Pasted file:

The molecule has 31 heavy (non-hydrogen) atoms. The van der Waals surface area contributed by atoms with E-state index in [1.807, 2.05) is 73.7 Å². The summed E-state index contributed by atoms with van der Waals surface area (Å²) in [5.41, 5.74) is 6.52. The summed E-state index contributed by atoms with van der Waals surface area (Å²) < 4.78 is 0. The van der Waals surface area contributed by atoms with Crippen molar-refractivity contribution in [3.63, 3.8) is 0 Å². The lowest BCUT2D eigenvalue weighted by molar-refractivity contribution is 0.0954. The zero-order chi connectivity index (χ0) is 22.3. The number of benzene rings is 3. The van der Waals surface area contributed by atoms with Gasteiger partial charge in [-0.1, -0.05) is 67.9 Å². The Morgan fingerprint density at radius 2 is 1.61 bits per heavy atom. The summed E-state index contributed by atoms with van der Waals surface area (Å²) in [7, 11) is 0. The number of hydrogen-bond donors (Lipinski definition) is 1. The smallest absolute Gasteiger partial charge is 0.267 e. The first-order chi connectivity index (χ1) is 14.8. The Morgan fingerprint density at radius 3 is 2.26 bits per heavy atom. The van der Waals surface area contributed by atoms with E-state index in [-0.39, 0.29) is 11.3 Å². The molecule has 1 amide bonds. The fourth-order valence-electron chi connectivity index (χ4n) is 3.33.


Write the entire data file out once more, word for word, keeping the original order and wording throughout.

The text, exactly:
The molecule has 31 heavy (non-hydrogen) atoms. The van der Waals surface area contributed by atoms with E-state index in [1.807, 2.05) is 73.7 Å². The summed E-state index contributed by atoms with van der Waals surface area (Å²) in [5.41, 5.74) is 6.52. The summed E-state index contributed by atoms with van der Waals surface area (Å²) < 4.78 is 0. The van der Waals surface area contributed by atoms with Crippen molar-refractivity contribution in [3.63, 3.8) is 0 Å². The lowest BCUT2D eigenvalue weighted by molar-refractivity contribution is 0.0954. The zero-order chi connectivity index (χ0) is 22.3. The number of benzene rings is 3. The van der Waals surface area contributed by atoms with Gasteiger partial charge in [-0.1, -0.05) is 67.9 Å². The Morgan fingerprint density at radius 2 is 1.61 bits per heavy atom. The summed E-state index contributed by atoms with van der Waals surface area (Å²) in [7, 11) is 0. The number of hydrogen-bond donors (Lipinski definition) is 1. The smallest absolute Gasteiger partial charge is 0.267 e. The first-order chi connectivity index (χ1) is 14.8. The Morgan fingerprint density at radius 3 is 2.26 bits per heavy atom. The van der Waals surface area contributed by atoms with E-state index in [-0.39, 0.29) is 11.3 Å². The molecule has 1 amide bonds. The fourth-order valence-electron chi connectivity index (χ4n) is 3.33.